'September Issue' Director to Adapt 'Fabulous Nobodies' Novel Next
After delivering a spectacular documentary with The September Issue, director R.J. Cutler is heading back into narrative feature territory. Deadline reports the filmmaker is signed on to direct an adaptation of Lee Tulloch's novel Fabulous Nobodies. This will be the first scripted project from Cutler, but shares some traits with the aforementioned Vogue documentary because the social satire deals with some trendy fashions in the heart of New York during the 1980's where the downtown club scene produced some of the most outrageous, but memorable and iconic fashions that would become a staple of that decade around the world.
Here's a rundown of the story that Cutler is adapting for the big screen:
"Life is cruel to people who aren't fabulous," sniffs 20-year-old Manhattanite Reality Nirvana Tuttle. In this lighthearted yet devastatingly accurate and witty social satire, former fashion editor Tulloch parodies hip young New Yorkers like Reality whose lives revolve around superficialities--wearing the right outfits, patronizing the in clubs, socializing with the right people and becoming "fabulous." Fashion is sublime to narrator Reality, who names each of her "frocks" and sports a tattoo of the Chanel logo. As the "doorwhore" at a trendy nightclub called Less Is More, she haughtily decides who is garbed bizarrely enough to merit admittance. Outrageous '60s chic usually wins approval; demurely clad Jackie Onassis is unceremoniously banished. When she isn't working or scheming to get herself into Frenzee magazine, Reality cavorts with an editor of Perfect Woman who slavishly emulates the gamin look of Audrey Hepburn, and with a transvestite who owns a dog named Cristobal Balenciaga. Tulloch's cutting humor suffuses every detail, though she imparts a noteworthy message: celebrity, like its arbiters and opulent symbols, is vacuous, transient and pathetically overrated.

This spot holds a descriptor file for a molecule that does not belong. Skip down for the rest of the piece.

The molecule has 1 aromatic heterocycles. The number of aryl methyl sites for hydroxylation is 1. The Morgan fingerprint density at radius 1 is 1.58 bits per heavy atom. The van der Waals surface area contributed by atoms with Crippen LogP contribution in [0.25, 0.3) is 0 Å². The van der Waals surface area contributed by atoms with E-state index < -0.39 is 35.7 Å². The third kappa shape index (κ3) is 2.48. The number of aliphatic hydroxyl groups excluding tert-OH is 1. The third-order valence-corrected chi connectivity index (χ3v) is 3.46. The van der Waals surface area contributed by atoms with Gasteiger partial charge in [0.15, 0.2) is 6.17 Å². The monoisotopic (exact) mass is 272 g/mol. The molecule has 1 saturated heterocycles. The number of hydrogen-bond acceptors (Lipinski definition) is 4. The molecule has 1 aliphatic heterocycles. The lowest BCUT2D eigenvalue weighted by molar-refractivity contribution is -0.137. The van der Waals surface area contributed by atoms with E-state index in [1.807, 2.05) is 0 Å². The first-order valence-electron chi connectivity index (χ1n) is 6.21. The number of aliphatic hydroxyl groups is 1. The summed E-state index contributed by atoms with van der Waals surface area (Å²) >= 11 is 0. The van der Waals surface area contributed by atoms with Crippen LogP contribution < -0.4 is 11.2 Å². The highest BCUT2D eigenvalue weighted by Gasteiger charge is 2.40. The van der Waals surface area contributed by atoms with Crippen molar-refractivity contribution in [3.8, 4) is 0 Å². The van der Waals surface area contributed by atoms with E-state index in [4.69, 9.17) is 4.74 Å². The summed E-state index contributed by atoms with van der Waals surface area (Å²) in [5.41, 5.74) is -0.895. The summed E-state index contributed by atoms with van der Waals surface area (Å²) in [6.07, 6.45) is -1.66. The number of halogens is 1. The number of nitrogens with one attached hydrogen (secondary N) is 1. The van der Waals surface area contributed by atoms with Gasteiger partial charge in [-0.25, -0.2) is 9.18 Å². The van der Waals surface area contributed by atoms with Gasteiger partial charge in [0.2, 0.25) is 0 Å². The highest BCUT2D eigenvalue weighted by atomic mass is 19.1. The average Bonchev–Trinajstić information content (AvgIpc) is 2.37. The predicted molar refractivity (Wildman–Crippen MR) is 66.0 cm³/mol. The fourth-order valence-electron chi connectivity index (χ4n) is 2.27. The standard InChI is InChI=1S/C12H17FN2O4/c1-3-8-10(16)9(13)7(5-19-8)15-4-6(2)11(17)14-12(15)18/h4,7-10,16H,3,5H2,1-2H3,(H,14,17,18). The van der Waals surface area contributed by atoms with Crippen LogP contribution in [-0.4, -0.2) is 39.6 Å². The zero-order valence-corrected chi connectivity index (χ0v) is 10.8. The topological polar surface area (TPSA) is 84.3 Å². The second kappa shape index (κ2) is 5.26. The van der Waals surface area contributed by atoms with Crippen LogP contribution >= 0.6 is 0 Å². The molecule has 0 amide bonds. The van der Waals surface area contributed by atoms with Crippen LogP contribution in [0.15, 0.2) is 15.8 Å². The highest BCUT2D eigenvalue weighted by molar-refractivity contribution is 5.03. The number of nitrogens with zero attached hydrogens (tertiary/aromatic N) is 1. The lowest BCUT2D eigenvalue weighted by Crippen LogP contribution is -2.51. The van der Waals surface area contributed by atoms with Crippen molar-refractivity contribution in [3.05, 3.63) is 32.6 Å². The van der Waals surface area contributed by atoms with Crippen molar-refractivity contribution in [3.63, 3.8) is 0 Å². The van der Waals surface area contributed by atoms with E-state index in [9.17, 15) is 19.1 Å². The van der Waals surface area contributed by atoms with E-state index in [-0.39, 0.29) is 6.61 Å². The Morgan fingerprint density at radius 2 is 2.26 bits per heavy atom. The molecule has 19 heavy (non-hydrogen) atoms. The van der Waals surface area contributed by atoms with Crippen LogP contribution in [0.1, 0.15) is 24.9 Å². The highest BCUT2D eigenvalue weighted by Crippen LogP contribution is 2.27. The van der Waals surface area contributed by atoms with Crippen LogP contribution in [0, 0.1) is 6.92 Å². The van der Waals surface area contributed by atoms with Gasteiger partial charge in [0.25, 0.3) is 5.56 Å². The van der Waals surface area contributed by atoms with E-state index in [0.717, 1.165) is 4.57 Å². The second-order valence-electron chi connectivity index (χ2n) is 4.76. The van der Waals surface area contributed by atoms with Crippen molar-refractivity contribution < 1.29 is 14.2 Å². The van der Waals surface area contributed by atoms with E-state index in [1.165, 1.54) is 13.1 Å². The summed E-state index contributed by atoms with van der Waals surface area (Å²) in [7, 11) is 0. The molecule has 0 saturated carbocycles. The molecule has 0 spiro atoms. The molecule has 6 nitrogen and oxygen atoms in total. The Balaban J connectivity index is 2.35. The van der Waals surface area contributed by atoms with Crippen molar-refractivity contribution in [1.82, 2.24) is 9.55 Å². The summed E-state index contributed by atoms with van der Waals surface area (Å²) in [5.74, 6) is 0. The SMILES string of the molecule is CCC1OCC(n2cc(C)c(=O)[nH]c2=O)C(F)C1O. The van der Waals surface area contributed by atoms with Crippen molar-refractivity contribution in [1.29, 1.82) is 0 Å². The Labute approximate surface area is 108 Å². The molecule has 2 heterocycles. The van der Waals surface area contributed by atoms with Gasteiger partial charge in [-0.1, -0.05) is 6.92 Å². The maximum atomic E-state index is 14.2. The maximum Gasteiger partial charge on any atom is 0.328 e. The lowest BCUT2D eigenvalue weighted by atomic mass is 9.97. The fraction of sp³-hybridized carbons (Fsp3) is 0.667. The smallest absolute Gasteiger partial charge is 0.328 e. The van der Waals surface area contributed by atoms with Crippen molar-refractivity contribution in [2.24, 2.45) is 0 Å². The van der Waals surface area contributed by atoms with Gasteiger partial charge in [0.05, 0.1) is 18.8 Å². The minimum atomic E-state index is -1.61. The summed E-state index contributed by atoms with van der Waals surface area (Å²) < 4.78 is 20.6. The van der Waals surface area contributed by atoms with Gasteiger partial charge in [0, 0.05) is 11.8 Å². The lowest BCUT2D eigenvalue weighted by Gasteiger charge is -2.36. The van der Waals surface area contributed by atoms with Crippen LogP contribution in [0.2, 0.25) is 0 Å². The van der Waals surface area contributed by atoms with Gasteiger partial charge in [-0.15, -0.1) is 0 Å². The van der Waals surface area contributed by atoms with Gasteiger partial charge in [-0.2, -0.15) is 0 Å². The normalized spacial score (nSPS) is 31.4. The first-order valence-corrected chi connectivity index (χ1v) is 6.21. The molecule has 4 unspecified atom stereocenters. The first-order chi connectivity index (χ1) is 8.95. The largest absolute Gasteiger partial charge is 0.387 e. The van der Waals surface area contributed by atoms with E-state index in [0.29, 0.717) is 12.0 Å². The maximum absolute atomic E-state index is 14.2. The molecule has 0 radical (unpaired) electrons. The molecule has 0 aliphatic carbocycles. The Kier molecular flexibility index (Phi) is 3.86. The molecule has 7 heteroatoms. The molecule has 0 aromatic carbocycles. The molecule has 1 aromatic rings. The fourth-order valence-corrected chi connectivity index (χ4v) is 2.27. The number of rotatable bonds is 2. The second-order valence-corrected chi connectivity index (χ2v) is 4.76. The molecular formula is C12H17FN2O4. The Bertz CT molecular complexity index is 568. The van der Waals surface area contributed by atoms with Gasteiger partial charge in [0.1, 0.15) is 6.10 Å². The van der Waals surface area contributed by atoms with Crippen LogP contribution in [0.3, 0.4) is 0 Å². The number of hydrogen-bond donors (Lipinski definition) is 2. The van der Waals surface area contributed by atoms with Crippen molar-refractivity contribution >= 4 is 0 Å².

Sounds like it could be a great scripted debut for Cutler. His documentary was quite riveting even though I have almost zero interest in the fashion world. Of course, Anna Wintour seems like a character taken out of a film or book, so the compelling material was already there. Still, I always like seeing a successful documentary filmmaker step into unfamiliar territory. Seth Gordon (King of Kong) made the same move, and while his action produced the terrible holiday comedy Four Christmases, there's still hope for him and Cutler to make some great narrative features in the future. What do you think?